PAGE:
Predictors of the 10 year course of mental health and quality of life for trauma-affected refugees after psychological treatment

Background: Trauma-affected refugee patients benefit from psychological treatment to different degrees. Only a handful of studies has investigated potential predictors of treatment outcome that could throw light on the great variability in outcomes reported for this group. Such knowledge may be vital to better tailor prevention and treatment efforts to the needs of different individuals and subgroups among these patients.


Objective: In a naturalistic and longitudinal study, the aim was to analyse demographics and traumatic exposure as potential predictors of the participants’ long-term trajectories of mental health symptoms and quality of life.


Method: A group of 54 multi-origin adult refugee patients with complex traumatic exposure, such as armed conflicts, persecution, torture, and childhood adversities, were interviewed face to face over up to 10 years; at therapy admittance, and at varying points in time during and after psychotherapy. Checklists of war-related and childhood trauma, mental health symptoms, and quality of life were included in the interviews. In linear mixed effects analyses, interaction was analysed with potential predictors included separately because of the sample size. Time was modelled as continuous from inclusion into the study.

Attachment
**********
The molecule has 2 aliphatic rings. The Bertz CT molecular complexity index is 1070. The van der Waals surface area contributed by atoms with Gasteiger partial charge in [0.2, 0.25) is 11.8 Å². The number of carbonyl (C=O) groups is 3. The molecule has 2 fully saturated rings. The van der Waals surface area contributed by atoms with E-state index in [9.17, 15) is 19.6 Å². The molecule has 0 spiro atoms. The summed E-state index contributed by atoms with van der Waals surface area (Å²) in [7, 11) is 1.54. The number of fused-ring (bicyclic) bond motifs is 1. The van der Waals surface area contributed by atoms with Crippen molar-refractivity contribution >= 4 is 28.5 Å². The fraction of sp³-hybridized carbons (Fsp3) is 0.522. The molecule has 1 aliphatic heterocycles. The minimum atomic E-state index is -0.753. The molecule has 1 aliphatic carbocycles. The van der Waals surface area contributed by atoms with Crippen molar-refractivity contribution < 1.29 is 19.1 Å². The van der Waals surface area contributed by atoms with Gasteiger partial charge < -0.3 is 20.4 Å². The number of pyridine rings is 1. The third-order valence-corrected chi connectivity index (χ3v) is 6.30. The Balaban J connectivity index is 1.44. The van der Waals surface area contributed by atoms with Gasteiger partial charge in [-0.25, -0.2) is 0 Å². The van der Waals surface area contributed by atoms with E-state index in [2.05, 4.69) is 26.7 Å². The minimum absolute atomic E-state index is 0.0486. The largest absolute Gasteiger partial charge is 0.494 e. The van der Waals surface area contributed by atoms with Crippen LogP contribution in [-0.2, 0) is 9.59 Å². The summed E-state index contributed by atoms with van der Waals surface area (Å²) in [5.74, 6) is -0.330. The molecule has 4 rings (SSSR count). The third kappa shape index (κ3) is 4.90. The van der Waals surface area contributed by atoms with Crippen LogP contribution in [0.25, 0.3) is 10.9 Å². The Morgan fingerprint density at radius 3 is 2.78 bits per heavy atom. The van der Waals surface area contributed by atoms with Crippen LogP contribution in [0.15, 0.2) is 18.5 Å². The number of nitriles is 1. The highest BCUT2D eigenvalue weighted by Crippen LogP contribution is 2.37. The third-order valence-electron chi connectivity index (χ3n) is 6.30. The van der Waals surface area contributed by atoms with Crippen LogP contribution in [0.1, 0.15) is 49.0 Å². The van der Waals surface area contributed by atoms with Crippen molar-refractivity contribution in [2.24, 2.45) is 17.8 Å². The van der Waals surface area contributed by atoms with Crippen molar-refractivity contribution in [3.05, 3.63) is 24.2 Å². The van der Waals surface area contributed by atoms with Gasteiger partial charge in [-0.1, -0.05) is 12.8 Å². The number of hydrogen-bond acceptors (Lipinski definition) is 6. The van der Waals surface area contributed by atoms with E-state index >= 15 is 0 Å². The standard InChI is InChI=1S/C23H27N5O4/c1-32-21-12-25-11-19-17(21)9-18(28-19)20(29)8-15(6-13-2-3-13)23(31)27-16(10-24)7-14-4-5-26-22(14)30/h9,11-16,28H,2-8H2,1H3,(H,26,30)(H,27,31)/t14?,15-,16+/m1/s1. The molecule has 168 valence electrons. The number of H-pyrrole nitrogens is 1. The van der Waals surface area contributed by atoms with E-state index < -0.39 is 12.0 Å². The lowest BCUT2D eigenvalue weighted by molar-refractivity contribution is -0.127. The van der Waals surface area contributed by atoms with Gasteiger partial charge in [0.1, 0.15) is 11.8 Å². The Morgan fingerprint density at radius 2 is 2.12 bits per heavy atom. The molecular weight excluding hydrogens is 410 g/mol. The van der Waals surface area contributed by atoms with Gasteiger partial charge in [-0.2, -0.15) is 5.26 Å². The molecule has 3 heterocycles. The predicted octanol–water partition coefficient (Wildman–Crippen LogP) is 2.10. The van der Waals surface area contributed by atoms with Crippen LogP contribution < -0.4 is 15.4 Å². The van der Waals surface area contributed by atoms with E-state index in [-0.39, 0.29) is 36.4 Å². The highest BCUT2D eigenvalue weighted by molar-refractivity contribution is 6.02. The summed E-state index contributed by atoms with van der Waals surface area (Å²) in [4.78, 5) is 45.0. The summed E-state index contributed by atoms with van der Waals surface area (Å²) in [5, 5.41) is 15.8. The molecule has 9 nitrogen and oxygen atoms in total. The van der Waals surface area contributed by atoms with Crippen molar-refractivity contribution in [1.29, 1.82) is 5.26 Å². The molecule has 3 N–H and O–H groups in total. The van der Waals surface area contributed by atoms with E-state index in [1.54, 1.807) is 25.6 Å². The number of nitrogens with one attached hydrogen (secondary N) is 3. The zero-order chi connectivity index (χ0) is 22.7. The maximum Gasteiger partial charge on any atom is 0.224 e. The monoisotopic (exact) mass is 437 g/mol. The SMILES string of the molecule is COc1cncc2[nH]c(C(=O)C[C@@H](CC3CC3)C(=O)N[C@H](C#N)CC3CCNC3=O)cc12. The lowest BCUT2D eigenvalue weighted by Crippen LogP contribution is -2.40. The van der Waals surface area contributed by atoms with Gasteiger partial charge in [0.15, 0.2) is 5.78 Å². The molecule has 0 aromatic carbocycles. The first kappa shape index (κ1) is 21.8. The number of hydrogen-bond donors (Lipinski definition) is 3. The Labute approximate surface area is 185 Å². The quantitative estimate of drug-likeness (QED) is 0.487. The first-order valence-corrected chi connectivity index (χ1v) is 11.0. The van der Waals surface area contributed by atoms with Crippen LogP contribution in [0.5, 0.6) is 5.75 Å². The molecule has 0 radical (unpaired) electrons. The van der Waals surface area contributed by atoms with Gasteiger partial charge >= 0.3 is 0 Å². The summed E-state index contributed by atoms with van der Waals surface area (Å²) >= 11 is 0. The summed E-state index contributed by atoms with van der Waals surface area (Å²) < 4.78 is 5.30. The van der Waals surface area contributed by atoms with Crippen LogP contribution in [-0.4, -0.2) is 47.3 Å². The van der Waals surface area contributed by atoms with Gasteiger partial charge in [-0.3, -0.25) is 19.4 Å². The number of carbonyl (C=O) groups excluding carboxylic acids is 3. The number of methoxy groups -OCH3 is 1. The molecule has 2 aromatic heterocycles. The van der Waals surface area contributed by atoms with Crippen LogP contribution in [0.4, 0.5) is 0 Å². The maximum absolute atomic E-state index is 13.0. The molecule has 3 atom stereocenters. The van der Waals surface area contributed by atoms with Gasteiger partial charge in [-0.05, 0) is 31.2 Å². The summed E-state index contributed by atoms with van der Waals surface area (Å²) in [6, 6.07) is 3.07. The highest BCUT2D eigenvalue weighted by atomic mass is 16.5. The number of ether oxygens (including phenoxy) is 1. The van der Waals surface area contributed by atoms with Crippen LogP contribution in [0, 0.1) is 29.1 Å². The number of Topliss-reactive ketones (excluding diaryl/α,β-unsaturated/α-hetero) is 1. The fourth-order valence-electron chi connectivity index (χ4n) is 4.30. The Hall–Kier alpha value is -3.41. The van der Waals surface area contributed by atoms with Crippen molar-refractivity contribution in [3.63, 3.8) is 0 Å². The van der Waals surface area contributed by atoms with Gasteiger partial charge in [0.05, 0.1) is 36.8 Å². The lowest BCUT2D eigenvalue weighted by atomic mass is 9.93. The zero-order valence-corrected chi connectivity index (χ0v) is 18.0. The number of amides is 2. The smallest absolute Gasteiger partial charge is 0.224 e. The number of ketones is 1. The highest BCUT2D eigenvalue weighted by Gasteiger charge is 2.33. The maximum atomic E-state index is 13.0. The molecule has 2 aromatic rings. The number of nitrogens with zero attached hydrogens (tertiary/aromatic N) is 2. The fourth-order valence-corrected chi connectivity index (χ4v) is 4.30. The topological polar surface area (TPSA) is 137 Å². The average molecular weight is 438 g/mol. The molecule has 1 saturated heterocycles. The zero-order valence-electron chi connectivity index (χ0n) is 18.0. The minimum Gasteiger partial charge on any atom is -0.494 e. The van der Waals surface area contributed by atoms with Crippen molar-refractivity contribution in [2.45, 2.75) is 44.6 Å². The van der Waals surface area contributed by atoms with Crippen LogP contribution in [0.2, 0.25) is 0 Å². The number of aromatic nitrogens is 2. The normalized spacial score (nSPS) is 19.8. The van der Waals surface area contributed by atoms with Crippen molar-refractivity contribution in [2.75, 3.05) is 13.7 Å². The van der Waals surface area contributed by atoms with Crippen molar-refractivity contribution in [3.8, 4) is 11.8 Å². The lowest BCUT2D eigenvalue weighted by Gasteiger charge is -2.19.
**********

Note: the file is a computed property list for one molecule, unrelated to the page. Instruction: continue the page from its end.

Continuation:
Results: Gender predicted the course of symptoms of post-traumatic stress, anxiety, and depression, and of quality of life in physical health and social relationships. Childhood family violence and experiences of torture predicted the course of depression, whereas the extent of exposure to war-related trauma events and having experienced torture predicted the course of anxiety.


Conclusions: The results indicated greater chronicity in male refugees, in refugees who had experienced domestic violence during childhood, in refugees who had experienced torture, and in refugees with more numerous types of potentially traumatic war-related experiences. The findings highlight the need for gender-sensitive research, rehabilitative efforts, and treatment.



  • In a 10 year longitudinal and naturalistic therapy follow-up study of traumatized refugees, female gender, childhood trauma, war trauma, and torture predicted mental health and quality of life outcomes.
  • Male participants responded less than females to therapy.
Opaas, Marianne; Wentzel-Larsen, Tore; Varvin, Sverre | 2022
In: European Journal of Psychotraumatology ; ISSN: 2000-8066 | 13 | 1 | May | 2068910
Depressive Symptoms, Early Childhood Trauma, Longitudinal Study, Migrants, Norwegians, Posttraumatic Stress Disorder, Predictors, Predisposition, Psychotrauma, PTSD (en), Quality of Life, Refugees, Torture, Treatment, War